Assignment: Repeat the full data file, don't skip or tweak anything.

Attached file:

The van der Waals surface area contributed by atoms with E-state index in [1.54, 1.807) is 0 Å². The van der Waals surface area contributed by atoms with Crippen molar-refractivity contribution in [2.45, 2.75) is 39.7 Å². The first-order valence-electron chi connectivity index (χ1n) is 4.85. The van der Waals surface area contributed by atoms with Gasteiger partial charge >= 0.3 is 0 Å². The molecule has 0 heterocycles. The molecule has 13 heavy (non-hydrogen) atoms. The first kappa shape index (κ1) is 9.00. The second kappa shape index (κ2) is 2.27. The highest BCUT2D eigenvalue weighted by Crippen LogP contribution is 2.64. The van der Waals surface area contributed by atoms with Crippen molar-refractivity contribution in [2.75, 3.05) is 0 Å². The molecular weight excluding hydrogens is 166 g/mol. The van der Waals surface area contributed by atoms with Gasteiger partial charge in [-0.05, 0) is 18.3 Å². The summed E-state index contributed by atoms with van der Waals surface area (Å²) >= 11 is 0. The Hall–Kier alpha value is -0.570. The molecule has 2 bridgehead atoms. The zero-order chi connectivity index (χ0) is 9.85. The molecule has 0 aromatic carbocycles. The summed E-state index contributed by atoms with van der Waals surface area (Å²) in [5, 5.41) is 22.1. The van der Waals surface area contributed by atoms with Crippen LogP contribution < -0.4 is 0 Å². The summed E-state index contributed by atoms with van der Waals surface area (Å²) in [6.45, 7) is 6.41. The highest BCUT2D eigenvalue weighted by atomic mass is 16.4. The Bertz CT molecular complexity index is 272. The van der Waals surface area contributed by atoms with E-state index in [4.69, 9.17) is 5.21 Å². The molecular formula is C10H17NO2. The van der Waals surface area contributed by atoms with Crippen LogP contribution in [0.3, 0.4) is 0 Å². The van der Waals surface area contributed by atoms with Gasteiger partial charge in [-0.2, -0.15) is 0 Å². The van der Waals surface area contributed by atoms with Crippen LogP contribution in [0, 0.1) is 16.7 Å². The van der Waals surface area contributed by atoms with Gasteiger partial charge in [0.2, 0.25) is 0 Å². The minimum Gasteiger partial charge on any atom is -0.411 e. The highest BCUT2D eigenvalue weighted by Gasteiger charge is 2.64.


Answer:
The van der Waals surface area contributed by atoms with E-state index in [1.54, 1.807) is 0 Å². The van der Waals surface area contributed by atoms with Crippen molar-refractivity contribution in [2.45, 2.75) is 39.7 Å². The first-order valence-electron chi connectivity index (χ1n) is 4.85. The van der Waals surface area contributed by atoms with Gasteiger partial charge >= 0.3 is 0 Å². The molecule has 0 heterocycles. The molecule has 13 heavy (non-hydrogen) atoms. The first kappa shape index (κ1) is 9.00. The second kappa shape index (κ2) is 2.27. The highest BCUT2D eigenvalue weighted by Crippen LogP contribution is 2.64. The van der Waals surface area contributed by atoms with Crippen molar-refractivity contribution in [2.75, 3.05) is 0 Å². The molecular weight excluding hydrogens is 166 g/mol. The van der Waals surface area contributed by atoms with Gasteiger partial charge in [-0.05, 0) is 18.3 Å². The summed E-state index contributed by atoms with van der Waals surface area (Å²) >= 11 is 0. The Hall–Kier alpha value is -0.570. The molecule has 2 bridgehead atoms. The zero-order chi connectivity index (χ0) is 9.85. The molecule has 0 aromatic carbocycles. The summed E-state index contributed by atoms with van der Waals surface area (Å²) in [5, 5.41) is 22.1. The van der Waals surface area contributed by atoms with Crippen LogP contribution < -0.4 is 0 Å². The summed E-state index contributed by atoms with van der Waals surface area (Å²) in [6.45, 7) is 6.41. The highest BCUT2D eigenvalue weighted by atomic mass is 16.4. The Bertz CT molecular complexity index is 272. The van der Waals surface area contributed by atoms with E-state index in [4.69, 9.17) is 5.21 Å². The molecular formula is C10H17NO2. The van der Waals surface area contributed by atoms with Crippen LogP contribution in [0.3, 0.4) is 0 Å². The van der Waals surface area contributed by atoms with Gasteiger partial charge in [-0.2, -0.15) is 0 Å². The van der Waals surface area contributed by atoms with Crippen LogP contribution in [0, 0.1) is 16.7 Å². The van der Waals surface area contributed by atoms with Gasteiger partial charge in [0.2, 0.25) is 0 Å². The minimum Gasteiger partial charge on any atom is -0.411 e. The highest BCUT2D eigenvalue weighted by Gasteiger charge is 2.64.